To Thu Phuong

To Thu Phuong

One of the writers of the column Student Eye, Phuong is Vietnamese born and bred. A little (in fact a lot) smaller than her classmates, her voice makes up for her size. If you’re lucky, you’ll find her sitting on a plastic stool on one of the busy sidewalks of Hanoi, feasting on local street food.

Choosing a single number, a single image or a single anything to represent a large and diverse community was never an easy task. Perhaps this is why most democratic elections are so challenging, be it to realise, to follow or to compete in. Yet, they are so intriguing, undeniably magnetising. In a way, voting and elections satisfy one of our most basic human needs to voice ourselves, and in extension, to take part in moulding a solid identity for our community.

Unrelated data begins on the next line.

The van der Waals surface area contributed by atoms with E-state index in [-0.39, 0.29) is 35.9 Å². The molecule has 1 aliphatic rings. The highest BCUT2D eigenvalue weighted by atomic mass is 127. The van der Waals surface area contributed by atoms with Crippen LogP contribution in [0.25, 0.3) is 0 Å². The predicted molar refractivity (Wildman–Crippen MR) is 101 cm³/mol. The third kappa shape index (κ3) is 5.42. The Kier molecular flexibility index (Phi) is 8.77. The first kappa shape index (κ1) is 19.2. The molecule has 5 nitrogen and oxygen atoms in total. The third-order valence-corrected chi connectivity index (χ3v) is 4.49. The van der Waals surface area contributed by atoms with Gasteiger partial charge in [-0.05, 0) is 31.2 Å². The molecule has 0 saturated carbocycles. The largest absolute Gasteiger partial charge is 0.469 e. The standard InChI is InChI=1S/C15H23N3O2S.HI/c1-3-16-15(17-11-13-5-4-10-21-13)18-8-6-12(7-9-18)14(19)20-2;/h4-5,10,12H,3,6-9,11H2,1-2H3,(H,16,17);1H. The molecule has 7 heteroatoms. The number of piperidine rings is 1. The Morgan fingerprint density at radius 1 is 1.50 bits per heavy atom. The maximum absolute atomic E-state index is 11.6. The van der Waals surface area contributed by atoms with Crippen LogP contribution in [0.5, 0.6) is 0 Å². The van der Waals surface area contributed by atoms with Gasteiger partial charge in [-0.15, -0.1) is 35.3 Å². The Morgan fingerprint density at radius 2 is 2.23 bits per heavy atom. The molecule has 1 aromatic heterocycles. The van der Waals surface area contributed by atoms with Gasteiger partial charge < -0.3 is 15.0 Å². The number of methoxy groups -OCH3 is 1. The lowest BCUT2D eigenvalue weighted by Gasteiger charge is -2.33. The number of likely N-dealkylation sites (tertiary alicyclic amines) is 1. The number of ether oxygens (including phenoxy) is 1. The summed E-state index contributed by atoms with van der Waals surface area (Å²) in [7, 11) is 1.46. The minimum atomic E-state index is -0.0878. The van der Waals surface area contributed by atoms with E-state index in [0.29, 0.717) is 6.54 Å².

“Think of it this way, half your competition’s gone.” The context of this quote; a conversation with college counsellors about the perks of all-women colleges. Taken out of context, it could also be the complete opposite; an argument for the perks of all-men colleges.

From kindergarten to ninth grade, whenever we had to move around as a class we were always told to line ourselves up in pairs. Two-by-two, we’d hold hands and go from recess to classroom, classroom to classroom, anywhere. Why must it be in pairs? Why must we line up in twos and not threes, or fours?

There is a theory that when you laugh, the left and right hemisphere of your brain is actually passing the information back and forth, simply because it won’t fit on either side. If it won’t settle in the mathematical, logical left nor in the artistic and intuitive right, it doesn’t belong anywhere. It’s a new and ludicrous concept that escapes your field of understanding. So you laugh about it.

As teenagers at the peak of curiosity and discovery, we tend to come up with weird ideas that are disturbing to some. Obscure thoughts and questions pop up in our heads. For example: “What would our brains look like on a plate?”

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